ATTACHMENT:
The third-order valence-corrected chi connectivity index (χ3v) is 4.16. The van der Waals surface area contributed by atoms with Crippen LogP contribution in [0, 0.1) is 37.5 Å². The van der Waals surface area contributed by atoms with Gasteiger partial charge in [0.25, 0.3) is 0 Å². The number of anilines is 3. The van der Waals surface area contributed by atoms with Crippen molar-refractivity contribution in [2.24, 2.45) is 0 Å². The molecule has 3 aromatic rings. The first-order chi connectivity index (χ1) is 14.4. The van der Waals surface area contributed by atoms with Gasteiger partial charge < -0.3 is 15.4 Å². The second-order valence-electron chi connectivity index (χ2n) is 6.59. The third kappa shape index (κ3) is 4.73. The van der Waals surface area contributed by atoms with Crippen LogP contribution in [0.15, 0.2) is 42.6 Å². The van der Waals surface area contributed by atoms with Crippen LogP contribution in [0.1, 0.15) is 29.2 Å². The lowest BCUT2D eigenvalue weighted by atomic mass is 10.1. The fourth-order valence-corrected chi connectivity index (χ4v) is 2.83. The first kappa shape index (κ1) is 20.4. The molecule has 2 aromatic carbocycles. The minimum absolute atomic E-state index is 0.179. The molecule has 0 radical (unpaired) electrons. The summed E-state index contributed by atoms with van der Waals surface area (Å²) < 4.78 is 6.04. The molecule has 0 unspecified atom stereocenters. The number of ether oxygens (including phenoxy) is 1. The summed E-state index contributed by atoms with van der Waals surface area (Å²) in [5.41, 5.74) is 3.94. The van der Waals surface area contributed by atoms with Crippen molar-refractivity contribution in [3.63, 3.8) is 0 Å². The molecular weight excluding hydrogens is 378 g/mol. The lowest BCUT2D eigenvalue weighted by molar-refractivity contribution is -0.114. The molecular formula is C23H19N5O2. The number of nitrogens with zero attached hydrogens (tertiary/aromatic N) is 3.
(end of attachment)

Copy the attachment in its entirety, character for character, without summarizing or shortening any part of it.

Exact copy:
The third-order valence-corrected chi connectivity index (χ3v) is 4.16. The van der Waals surface area contributed by atoms with Crippen LogP contribution in [0, 0.1) is 37.5 Å². The van der Waals surface area contributed by atoms with Gasteiger partial charge in [0.25, 0.3) is 0 Å². The number of anilines is 3. The van der Waals surface area contributed by atoms with Crippen molar-refractivity contribution in [2.24, 2.45) is 0 Å². The molecule has 3 aromatic rings. The first-order chi connectivity index (χ1) is 14.4. The van der Waals surface area contributed by atoms with Gasteiger partial charge < -0.3 is 15.4 Å². The second-order valence-electron chi connectivity index (χ2n) is 6.59. The third kappa shape index (κ3) is 4.73. The van der Waals surface area contributed by atoms with Crippen LogP contribution in [0.15, 0.2) is 42.6 Å². The van der Waals surface area contributed by atoms with Crippen LogP contribution in [0.1, 0.15) is 29.2 Å². The lowest BCUT2D eigenvalue weighted by atomic mass is 10.1. The fourth-order valence-corrected chi connectivity index (χ4v) is 2.83. The first kappa shape index (κ1) is 20.4. The molecule has 2 aromatic carbocycles. The minimum absolute atomic E-state index is 0.179. The molecule has 0 radical (unpaired) electrons. The summed E-state index contributed by atoms with van der Waals surface area (Å²) < 4.78 is 6.04. The molecule has 0 unspecified atom stereocenters. The number of ether oxygens (including phenoxy) is 1. The summed E-state index contributed by atoms with van der Waals surface area (Å²) in [5.41, 5.74) is 3.94. The van der Waals surface area contributed by atoms with Crippen molar-refractivity contribution in [3.63, 3.8) is 0 Å². The molecular weight excluding hydrogens is 378 g/mol. The lowest BCUT2D eigenvalue weighted by molar-refractivity contribution is -0.114. The molecular formula is C23H19N5O2. The number of nitrogens with zero attached hydrogens (tertiary/aromatic N) is 3.